Mahango Game Park

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Mahango Game Park
Village in caprivi flood plain.jpg
Mahango Game Park within the Caprivi flood plain
Map showing the location of Mahango Game Park
Map showing the location of Mahango Game Park
Map of location in Namibia
LocationNamibia
Coordinates18°12.664′S 21°41.396′E / 18.211067°S 21.689933°E / -18.211067; 21.689933Coordinates: 18°12.664′S 21°41.396′E / 18.211067°S 21.689933°E / -18.211067; 21.689933
Area24,462 hectares (60,450 acres)
Established1986
Governing bodyMinistry of Environment and Tourism, Namibia

The Mahango Game Park (also known as the Mahango Game Reserve[1]) is a protected area in Namibia within Bwabwata National Park.[2] It is situated at the country's eastern border with Botswana in the flood plains of the Okavango River basin, close to the Popa Falls on the river. The Caprivi Strip encloses the western part of the park.[3] It was established in 1986 and covers an area of 24,462 hectares (60,450 acres). With over 300 species of birds, it has been designated an Important Bird Area by BirdLife International. About two thirds of the bird species found in Namibia are located here as it includes both wetland and tropical terrestrial species of birds.[4]

Geography[edit]

Okavango River through the park

The park is located in the western end of the Caprivi Strip and forms part of the large flood plains of the Okavango River basin in north-eastern Namibia between Andara Mission bordering Botswana. Topography of the park is in the elevation range of 500 - 1,000m. The Okavango Swamps starts from this park area and is known as the panhandle region. The Okavango River flows into Botswana forming the Okavango Delta in that country.[4]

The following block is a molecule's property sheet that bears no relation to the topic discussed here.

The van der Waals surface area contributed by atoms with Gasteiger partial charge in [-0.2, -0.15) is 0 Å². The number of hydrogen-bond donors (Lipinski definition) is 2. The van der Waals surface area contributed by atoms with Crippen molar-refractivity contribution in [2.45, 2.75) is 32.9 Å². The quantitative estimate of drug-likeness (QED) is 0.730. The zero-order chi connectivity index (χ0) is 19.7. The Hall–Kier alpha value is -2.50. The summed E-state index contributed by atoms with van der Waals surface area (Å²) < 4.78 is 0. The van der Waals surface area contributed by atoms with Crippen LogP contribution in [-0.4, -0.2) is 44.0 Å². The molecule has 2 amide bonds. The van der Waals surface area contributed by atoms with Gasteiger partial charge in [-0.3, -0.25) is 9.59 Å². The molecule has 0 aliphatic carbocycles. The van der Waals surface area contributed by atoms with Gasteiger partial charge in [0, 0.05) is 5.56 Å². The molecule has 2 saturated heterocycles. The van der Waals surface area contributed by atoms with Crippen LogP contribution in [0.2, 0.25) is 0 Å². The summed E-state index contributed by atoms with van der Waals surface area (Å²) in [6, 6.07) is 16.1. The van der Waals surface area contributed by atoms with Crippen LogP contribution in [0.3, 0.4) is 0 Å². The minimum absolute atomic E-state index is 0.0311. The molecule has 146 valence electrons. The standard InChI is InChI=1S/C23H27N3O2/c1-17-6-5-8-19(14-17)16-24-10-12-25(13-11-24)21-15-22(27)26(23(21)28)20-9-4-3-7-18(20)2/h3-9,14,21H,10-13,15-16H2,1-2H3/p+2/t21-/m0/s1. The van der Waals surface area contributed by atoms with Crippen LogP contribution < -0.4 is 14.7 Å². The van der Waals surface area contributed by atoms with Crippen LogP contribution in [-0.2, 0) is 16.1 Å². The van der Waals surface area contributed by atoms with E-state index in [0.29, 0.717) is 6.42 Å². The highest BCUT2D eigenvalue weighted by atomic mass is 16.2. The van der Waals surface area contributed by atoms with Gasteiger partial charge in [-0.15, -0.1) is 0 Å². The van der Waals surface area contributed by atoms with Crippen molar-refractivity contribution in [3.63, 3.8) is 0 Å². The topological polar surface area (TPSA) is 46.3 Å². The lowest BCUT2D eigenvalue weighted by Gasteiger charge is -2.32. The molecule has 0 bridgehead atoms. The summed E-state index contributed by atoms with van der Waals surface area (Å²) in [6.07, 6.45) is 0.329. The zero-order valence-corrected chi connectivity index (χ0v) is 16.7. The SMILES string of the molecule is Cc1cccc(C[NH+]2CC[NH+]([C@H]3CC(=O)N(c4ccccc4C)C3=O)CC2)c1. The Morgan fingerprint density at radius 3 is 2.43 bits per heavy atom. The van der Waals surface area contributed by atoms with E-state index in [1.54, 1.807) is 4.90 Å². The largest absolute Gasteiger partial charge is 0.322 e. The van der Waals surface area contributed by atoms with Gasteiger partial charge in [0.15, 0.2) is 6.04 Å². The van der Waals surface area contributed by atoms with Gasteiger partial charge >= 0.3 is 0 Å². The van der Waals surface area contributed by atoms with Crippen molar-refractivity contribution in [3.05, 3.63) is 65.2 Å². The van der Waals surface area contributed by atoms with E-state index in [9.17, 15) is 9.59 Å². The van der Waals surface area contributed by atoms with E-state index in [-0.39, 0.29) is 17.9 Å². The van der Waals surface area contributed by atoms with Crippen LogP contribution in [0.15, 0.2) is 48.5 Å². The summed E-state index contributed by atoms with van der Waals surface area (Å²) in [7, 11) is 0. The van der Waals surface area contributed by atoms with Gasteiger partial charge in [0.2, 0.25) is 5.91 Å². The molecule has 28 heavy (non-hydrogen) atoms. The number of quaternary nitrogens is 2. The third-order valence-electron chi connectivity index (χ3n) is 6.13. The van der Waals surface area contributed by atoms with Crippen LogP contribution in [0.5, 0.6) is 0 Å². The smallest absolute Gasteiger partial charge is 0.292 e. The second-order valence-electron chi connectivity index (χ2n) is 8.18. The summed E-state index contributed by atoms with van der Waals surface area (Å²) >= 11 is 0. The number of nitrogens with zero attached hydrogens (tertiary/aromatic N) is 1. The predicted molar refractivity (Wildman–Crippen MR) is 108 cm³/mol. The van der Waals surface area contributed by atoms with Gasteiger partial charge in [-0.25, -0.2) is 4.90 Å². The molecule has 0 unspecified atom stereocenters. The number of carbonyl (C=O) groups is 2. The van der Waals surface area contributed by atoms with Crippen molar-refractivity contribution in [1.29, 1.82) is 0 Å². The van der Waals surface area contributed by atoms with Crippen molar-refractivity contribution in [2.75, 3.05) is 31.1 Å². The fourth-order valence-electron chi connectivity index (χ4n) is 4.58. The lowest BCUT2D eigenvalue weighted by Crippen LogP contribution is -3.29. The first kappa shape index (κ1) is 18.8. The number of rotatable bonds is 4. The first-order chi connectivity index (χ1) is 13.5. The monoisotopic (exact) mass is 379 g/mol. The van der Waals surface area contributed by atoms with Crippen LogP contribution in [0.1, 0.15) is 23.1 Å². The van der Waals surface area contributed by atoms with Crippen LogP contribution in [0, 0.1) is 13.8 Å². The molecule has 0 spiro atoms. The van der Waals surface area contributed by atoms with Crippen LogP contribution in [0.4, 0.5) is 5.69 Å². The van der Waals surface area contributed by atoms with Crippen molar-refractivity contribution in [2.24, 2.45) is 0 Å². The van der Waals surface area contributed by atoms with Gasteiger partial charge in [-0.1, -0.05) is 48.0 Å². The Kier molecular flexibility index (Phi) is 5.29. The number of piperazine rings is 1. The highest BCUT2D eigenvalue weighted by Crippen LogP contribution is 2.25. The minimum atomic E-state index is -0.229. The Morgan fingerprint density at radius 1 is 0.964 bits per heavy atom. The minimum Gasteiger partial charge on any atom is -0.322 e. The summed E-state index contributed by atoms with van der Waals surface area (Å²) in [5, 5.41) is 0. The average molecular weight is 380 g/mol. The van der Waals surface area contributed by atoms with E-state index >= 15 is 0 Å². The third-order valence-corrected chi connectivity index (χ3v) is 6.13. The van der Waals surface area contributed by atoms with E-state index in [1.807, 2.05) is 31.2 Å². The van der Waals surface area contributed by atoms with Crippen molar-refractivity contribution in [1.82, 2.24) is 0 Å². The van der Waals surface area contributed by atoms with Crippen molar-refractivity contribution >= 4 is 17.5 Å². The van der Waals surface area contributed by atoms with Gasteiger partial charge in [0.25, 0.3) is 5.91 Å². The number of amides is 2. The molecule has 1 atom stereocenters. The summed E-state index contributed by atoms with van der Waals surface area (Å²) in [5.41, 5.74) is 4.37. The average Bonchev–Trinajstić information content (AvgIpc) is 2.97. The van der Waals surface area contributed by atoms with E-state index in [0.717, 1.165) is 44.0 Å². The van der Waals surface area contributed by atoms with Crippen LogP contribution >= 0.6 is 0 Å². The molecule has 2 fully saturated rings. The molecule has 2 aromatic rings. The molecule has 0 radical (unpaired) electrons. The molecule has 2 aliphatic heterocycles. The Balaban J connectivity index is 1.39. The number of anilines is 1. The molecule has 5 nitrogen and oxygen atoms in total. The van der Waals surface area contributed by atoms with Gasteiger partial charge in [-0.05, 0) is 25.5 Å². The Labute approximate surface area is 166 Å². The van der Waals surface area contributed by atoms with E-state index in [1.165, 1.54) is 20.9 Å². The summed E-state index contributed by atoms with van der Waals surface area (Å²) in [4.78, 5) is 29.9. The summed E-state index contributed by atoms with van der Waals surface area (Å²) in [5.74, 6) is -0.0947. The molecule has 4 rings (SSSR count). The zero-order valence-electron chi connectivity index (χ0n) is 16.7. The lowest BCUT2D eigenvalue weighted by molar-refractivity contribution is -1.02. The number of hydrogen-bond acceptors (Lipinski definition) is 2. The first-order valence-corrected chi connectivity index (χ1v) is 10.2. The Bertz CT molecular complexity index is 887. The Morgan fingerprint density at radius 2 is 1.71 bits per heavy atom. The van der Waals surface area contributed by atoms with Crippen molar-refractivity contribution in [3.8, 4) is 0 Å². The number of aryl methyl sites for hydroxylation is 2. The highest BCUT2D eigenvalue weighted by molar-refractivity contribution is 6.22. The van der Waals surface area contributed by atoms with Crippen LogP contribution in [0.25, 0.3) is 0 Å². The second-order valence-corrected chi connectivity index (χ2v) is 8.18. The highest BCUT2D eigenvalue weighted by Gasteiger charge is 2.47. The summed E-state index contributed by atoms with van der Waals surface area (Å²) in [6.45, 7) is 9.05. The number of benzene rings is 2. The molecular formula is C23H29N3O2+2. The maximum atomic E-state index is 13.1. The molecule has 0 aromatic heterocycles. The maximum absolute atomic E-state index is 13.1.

The park is subject to a dry season lasting from April to November and the rainy season from mid-November to April. The annual rainfall incidence varies between 550 and 600 mm and 80% of it occurs during the rainy season. The monthly average maximum temperature is reported as 30°C.[4]

Flora[edit]

Vegetation consists of 38% shrubland and 62 % grass land. Riparian forests are an important form of dense vegetation against the dry woodlands in the higher reaches of the river valley and reed beds, swamps, and open flooded grasslands of the flood plains.[4] In view of this varying vegetational pattern, the park is rich in flora; with a reported 869 species from 88 families. The important riparian woodland species are Garcinia, Sclerocarya, Diospyros, Acacia and Grewia. The species reported from the desert areas are Pterocarpus, Ricinodendron, Ziziphus, Baikiaea and shrubs of Baphia. The flood plains have Phoenix and baobab (Adansonia); the baobab trees in the park are very large.[3][4] One of the more commonly found trees in the park is the baobab.[1]

Fauna[edit]

It has very rich diversity of mammal species; 99 species are reported,[4] including elephants, lions, leopards, cheetahs, and hippopotami.[1] Some of the key species which are under the threatened list are Lycaon pictus pictus (EN), Loxodonta africana (VU), Kobus leche, and Lutra maculicollis (VU) found mostly in aquatic environment; Loxodonta africana and Kobus leche also migrate to neighboring countries. There are 71 aqua faunal species and five species of amphibians such as Phrynomantis affinis.[4]

Avifauna[edit]

The avifaunal species consists of wetland birds such as Egretta vinaceigula, Bugeranus carunculatus, Ardeola rufiventris, Pelecanus rufescens, Ephippiorhynchus senegalensis, Microparra capensis, Vanellus albiceps, Vanellus crassirostris, Glareola pratincola, Macronyx ameliae and Circus pygargus.[4] In the riverine habitat, the bird species of importance are Glareola nuchalis and Rynchops flavirostris, and in the fringing riparian vegetation Scotopelia peli and Gorsachius leuconotus species have been recorded.[4]

References[edit]

  1. ^ a b c "Mahango Game Reserve". Namibian.org. Retrieved May 9, 2013.
  2. ^ "Protected Areas Network Map". Ministry of Education and Tourism.
  3. ^ a b "Mahango National Park". Info Namibia.com. Retrieved 6 May 2013.
  4. ^ a b c d e f g h i "Mahango Game Reserve and Kavango River". BirdLife International Organization. Retrieved 6 May 2013.